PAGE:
Just as the end of Title 42 did not bring the predicted surge of migrants, the Biden Administration’s new immigration plan will not halt migrants from making the dangerous trip across Mexico to seek safe haven in the US. I wrote Textures of Terror: The Murder of Claudina Isabel Velasquez and Her Father’s Quest for Justice to help readers understand the violence and corruption that drives migration. Claudina Isabel’s murder and the efforts of her father to bring her murderer(s) to justice provide a lens not only into the suffering and loss of an affected family, but also offers an up-close appraisal of the inner-workings of the Guatemalan criminal justice system and its role in the maintenance of inequality, patriarchy, power and impunity. My book is about women, violence and migration coming out of Guatemala and the US role in this violence from the genocide of the 1980s to the present.

Textures of Terror is about confronting impunity while living on the uncertain and hazy frontiers of life and death. It is about my contact with the private traumas of others as they face terror as well as their own haunting feelings of inadequacy in the midst of unimaginable levels of violence. It is about the unreliability of memory and the slipperiness of truth as each are deployed to counter silence and demand justice for unspeakable crimes. It is my journey through memory, violence and recovery in Guatemala. The story of Jorge Velasquez’s quest for justice for the murder of his daughter and the stories of other women seeking help or safe haven from crime and terror simultaneously transcend the individual and teach us all something about humanity and ourselves.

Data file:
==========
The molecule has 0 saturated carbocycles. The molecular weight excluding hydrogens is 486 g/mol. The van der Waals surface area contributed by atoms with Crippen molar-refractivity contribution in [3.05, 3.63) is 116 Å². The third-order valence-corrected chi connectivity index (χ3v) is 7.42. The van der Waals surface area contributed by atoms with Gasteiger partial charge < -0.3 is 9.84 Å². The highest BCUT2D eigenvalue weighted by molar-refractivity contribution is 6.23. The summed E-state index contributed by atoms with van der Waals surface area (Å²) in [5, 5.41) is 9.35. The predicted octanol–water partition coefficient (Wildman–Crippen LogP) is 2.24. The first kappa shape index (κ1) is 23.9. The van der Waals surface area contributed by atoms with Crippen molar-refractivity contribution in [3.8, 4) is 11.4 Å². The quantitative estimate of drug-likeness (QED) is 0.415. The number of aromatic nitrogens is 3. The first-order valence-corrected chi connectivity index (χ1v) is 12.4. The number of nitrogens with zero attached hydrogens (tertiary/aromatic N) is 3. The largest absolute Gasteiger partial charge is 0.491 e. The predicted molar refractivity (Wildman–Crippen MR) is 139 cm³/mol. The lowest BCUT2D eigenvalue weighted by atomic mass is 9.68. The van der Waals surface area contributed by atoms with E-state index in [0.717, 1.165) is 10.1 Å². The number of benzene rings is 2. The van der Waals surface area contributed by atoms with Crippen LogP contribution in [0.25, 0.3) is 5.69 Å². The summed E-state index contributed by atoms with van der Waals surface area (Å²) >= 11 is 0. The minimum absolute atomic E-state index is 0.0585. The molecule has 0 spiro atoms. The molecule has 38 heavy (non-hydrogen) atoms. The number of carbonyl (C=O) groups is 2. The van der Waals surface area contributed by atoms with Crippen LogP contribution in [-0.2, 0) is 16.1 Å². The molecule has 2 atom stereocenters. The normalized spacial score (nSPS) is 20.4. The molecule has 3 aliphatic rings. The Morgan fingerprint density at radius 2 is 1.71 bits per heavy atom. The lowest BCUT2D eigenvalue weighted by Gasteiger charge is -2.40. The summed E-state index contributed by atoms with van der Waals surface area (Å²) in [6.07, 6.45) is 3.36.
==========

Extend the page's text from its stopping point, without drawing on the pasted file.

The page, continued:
Throughout the book, I weave vignettes from my forensic experiences investigating the genocide to my current work on cases of feminicide, extrajudicial execution and social cleansing.  I highlight the ways military structures of the past have morphed into and overlap with contemporary structures of violence: gangs, drug traffickers, and organized crime. The ripple effects of violence as well as corruption in Guatemala are seen in the plight of refugees at our southern border and Guatemalan justice operators seeking political asylum in the United States. These transitions of violence and corruption have devastating consequences for all Guatemalans, but especially Guatemalan women. Textures of Terror provides a framework for understanding why and how Guatemalan men, women, youth and children are fleeing criminal violence in all of its public and private manifestations. The survivor experiences of domestic violence show the links to larger histories of public and private violence as well as the institutional exclusion of indigenous communities and the intersectionality of these histories of exclusion with the second-class status of women and girls.